(HealthDay News) — Most bloodstream infections (BSIs) are community-onset and health care-associated, and Staphylococcus aureus is the most common pathogen, according to a study published online March 18 in PLOS ONE.
Deverick J. Anderson, MD, MPH, from the Duke University Medical Center in Durham, NC, and colleagues conducted a multicenter cohort study to describe the epidemiology of BSIs and determine risk factors for inappropriate therapy. From 2003–2006, 1,470 patients were identified as having a BSI in nine community hospitals in the southeastern United States.
The researchers found that 56% of BSIs were community-onset, health care-associated; 29% of patients had community-acquired BSIs and 15% had hospital-onset, health care-associated BSIs. In 23% of cases, the BSIs were due to multidrug-resistant pathogens. The type of infecting organism varied by location of acquisition, with the most common pathogens being Staphylococcus aureus (28%), Escherichia coli (24%), and coagulase-negative staphylococci (10%). Thirty-eight percent of patients were given inappropriate empiric antimicrobial therapy, with the proportion varying by hospital from 21–71% (median, 33%). Factors independently linked to failure to receive appropriate empiric antimicrobial therapy included hospital providing care, assistance with three or more activities of daily living, Charlson score, community-onset, and hospital-onset health care-associated infection.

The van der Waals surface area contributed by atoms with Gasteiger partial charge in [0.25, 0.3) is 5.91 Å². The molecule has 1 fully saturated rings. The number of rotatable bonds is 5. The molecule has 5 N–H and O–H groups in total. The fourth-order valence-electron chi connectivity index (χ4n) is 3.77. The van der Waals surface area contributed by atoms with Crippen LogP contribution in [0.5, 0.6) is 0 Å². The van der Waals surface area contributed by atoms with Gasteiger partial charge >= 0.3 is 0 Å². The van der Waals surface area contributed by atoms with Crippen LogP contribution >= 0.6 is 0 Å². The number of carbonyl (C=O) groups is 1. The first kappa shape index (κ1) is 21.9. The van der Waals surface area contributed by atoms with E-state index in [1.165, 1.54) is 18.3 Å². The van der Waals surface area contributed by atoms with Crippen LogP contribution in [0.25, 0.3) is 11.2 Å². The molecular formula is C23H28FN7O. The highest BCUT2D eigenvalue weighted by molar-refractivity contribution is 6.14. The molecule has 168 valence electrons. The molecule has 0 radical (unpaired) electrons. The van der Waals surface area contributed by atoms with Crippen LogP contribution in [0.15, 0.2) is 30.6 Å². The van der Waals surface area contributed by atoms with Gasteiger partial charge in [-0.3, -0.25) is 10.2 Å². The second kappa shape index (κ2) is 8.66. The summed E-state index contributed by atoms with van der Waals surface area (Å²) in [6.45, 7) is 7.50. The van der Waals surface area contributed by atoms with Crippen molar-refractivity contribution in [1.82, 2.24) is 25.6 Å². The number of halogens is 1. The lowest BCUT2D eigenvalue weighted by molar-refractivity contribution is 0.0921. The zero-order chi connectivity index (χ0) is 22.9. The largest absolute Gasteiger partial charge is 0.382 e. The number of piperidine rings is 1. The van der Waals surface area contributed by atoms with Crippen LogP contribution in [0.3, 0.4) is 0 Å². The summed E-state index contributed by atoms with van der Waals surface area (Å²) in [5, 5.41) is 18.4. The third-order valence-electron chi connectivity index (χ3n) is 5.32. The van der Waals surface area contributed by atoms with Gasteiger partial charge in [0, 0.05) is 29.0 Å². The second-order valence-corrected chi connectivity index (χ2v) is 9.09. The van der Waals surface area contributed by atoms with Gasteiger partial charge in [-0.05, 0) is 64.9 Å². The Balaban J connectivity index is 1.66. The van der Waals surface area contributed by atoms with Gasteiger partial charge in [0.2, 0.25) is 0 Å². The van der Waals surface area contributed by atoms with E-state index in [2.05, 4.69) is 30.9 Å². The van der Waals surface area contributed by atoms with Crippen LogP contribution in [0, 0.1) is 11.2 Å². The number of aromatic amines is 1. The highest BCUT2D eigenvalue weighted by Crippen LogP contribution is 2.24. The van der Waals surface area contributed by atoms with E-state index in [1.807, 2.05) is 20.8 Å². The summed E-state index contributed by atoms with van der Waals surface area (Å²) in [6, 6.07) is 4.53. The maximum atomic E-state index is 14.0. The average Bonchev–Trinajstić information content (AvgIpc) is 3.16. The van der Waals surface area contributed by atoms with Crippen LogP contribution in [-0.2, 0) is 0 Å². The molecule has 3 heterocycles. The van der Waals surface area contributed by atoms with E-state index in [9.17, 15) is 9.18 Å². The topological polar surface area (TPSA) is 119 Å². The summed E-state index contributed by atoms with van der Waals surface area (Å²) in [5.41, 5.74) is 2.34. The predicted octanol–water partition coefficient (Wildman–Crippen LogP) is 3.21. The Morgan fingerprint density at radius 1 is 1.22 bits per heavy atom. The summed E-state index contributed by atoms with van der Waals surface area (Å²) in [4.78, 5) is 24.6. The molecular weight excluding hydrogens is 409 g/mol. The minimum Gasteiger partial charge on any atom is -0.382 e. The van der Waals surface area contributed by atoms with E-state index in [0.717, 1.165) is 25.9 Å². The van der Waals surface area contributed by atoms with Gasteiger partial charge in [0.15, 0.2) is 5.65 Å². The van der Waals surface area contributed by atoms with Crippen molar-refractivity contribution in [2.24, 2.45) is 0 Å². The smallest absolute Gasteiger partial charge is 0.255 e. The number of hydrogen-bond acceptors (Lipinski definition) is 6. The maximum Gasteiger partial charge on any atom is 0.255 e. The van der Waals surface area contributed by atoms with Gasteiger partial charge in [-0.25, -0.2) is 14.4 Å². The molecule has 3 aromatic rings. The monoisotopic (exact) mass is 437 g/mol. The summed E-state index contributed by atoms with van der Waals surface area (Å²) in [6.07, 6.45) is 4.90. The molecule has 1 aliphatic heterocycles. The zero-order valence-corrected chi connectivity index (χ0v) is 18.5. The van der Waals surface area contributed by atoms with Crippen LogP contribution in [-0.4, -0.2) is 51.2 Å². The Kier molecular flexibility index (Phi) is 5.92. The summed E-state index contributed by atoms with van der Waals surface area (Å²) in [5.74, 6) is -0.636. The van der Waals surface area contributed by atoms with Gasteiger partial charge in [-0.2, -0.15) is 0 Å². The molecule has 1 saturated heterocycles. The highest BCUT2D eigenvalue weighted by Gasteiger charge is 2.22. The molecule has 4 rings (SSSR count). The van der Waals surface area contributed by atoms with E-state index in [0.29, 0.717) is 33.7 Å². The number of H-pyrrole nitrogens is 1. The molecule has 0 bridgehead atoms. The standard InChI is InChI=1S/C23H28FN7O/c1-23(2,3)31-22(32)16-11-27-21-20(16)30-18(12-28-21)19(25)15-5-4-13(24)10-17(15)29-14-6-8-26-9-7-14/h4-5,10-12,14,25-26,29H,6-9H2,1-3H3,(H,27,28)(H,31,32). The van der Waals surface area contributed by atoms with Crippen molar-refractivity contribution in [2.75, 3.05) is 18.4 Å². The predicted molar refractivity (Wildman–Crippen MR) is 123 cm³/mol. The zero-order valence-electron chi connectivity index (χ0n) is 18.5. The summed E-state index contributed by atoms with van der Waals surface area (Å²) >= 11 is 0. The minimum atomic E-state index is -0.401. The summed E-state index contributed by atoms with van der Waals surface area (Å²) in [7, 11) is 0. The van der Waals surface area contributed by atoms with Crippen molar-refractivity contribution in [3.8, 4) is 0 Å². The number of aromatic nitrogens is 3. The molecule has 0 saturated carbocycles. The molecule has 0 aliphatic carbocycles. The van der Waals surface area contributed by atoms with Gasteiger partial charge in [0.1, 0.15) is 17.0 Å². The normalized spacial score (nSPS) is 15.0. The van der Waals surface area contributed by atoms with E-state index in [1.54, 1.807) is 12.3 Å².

“Our data suggest that appropriateness of empiric antimicrobial therapy is an important and needed performance metric for physicians and hospital stewardship programs in community hospitals,” the authors write.
Several authors disclosed financial ties to the pharmaceutical and medical technology industries.